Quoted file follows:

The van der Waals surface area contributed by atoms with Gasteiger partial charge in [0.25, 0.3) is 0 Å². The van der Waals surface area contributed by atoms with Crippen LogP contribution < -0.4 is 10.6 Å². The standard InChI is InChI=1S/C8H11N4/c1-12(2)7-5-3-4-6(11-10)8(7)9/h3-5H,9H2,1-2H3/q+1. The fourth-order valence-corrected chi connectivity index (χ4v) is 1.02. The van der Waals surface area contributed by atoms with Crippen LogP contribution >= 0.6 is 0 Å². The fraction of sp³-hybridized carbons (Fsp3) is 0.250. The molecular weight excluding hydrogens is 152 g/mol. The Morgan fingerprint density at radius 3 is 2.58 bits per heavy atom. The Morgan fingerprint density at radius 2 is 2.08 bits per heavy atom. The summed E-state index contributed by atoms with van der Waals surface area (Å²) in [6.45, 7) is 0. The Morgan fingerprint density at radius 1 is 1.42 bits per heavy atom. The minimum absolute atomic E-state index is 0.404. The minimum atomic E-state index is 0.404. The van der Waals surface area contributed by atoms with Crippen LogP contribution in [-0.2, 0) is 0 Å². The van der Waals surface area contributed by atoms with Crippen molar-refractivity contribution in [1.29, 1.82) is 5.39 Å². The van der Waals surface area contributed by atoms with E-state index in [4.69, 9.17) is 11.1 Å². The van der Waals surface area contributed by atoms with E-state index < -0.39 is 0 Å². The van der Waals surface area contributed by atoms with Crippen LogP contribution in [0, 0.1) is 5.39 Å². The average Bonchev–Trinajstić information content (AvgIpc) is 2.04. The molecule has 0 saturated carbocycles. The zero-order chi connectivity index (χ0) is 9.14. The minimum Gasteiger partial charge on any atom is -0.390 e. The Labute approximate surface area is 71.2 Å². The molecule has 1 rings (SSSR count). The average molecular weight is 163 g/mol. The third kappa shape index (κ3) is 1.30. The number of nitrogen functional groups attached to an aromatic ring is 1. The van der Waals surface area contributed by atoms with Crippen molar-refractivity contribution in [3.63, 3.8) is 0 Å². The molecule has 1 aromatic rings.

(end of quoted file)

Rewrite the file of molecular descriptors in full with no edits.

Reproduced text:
The van der Waals surface area contributed by atoms with Gasteiger partial charge in [0.25, 0.3) is 0 Å². The van der Waals surface area contributed by atoms with Crippen LogP contribution < -0.4 is 10.6 Å². The standard InChI is InChI=1S/C8H11N4/c1-12(2)7-5-3-4-6(11-10)8(7)9/h3-5H,9H2,1-2H3/q+1. The fourth-order valence-corrected chi connectivity index (χ4v) is 1.02. The van der Waals surface area contributed by atoms with Crippen LogP contribution >= 0.6 is 0 Å². The fraction of sp³-hybridized carbons (Fsp3) is 0.250. The molecular weight excluding hydrogens is 152 g/mol. The Morgan fingerprint density at radius 3 is 2.58 bits per heavy atom. The Morgan fingerprint density at radius 2 is 2.08 bits per heavy atom. The summed E-state index contributed by atoms with van der Waals surface area (Å²) in [6.45, 7) is 0. The Morgan fingerprint density at radius 1 is 1.42 bits per heavy atom. The minimum absolute atomic E-state index is 0.404. The minimum atomic E-state index is 0.404. The van der Waals surface area contributed by atoms with Crippen LogP contribution in [-0.2, 0) is 0 Å². The van der Waals surface area contributed by atoms with Crippen molar-refractivity contribution in [1.29, 1.82) is 5.39 Å². The van der Waals surface area contributed by atoms with E-state index in [4.69, 9.17) is 11.1 Å². The van der Waals surface area contributed by atoms with E-state index < -0.39 is 0 Å². The van der Waals surface area contributed by atoms with Crippen LogP contribution in [0, 0.1) is 5.39 Å². The average Bonchev–Trinajstić information content (AvgIpc) is 2.04. The molecule has 0 saturated carbocycles. The zero-order chi connectivity index (χ0) is 9.14. The minimum Gasteiger partial charge on any atom is -0.390 e. The Labute approximate surface area is 71.2 Å². The molecule has 1 rings (SSSR count). The average molecular weight is 163 g/mol. The third kappa shape index (κ3) is 1.30. The number of nitrogen functional groups attached to an aromatic ring is 1. The van der Waals surface area contributed by atoms with Crippen molar-refractivity contribution in [3.63, 3.8) is 0 Å². The molecule has 1 aromatic rings.